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Murder on the football field?

We see sport as something pure, something free from the impurities and battles of the world outside. Where wars and political battles exist between countries, those can often be put to one side for the sake of athletic pursuit.

However, the reality exists that sport is played by human beings (generally). And those human beings still retain their individual biases, convictions and discriminatory tendencies.

So when a player was allegedly murdered on the football field, in what was seen by many as a racially-motivated attack, for an instant we need to think that a foul was not simply a foul.

speedy cannon

He takes the option pitch from the quarterback and accelerates downfield, beating three defenders to the corner, blazing down the sideline. There are two men to beat. The first one dives and gets him by the ankles and knocks him out of bounds. But Cannon keeps running. When does the referee blow the whistle? Who knows. The film is silent. Cannon stays on his feet, still churning toward the end zone even though he’s out of bounds, and the second defender slides in and undercuts him. Cannon goes down, hitting the ground with his right shoulder and rolling onto his back.


All along, a third defender has been trailing the play. He wears number 70. He looks very big and very strong. He was one of the three defenders Cannon beat to the corner, but he never gave up. When the first defender knocks Cannon out of bounds, Number 70 trails by nearly five yards. He does not slow down. When the second defender hits Cannon late, 70 keeps coming. There is a moment when Cannon is down, when it looks as if 70 could change his mind. He could pull up, or change direction, or hurdle over Cannon’s body. But he is locked on the target.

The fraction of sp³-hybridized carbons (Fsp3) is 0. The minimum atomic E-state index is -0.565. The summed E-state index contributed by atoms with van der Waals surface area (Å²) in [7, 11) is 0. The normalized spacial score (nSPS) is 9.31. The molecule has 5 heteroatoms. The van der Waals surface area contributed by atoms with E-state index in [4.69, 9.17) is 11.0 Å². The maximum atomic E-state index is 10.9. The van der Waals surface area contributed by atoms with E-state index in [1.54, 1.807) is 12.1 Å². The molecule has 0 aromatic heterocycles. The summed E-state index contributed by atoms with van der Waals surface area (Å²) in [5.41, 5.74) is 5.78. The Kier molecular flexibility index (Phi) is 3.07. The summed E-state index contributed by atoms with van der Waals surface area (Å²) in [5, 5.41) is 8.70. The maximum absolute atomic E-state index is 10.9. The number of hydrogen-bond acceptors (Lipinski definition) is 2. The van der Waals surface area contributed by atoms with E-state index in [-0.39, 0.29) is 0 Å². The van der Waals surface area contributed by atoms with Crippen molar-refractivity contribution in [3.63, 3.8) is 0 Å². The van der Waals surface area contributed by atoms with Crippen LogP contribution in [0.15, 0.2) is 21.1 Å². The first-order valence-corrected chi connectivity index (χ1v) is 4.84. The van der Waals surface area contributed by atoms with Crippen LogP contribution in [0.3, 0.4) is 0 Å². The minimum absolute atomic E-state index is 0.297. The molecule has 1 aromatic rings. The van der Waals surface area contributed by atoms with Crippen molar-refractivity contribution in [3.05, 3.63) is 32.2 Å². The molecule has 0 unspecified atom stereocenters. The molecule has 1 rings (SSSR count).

Even so, his trajectory puts him in the best position to knock down a runner who is standing up. This is what makes the hit so flagrant. It is not one fluid motion. His body does not move in a straight line. Instead Number 70 contorts himself so as to collide more directly with Cannon. His body takes on the shape of an arch. His feet are on the ground, his rear end is in the air, and his torso bends sharply downward. He leads with his helmet. At the last instant his feet leave the ground and his body straightens. He is, at last, a missile, smashing headfirst into Cannon’s head, pinning it to the earth. Cannon’s left arm jerks upward, as if by reflex, and then the film cuts away.

This is the story of the death of Speedy Cannon, as told by Sports Illustrated in a longform piece on their site. The year was 1972 and the scene was Alabama. Race was a much a factor in society as it ever has been. Was it a factor in the death of Speedy Cannon? Read the piece at SI and decide for yourself… either way, seeing true longform journalism like this is a rarity in the current society of click-baiting and scandal.

Read the whole piece, complete with videos and a frame-by-frame reel of the play in question here.

[This is another play from earlier in the game]: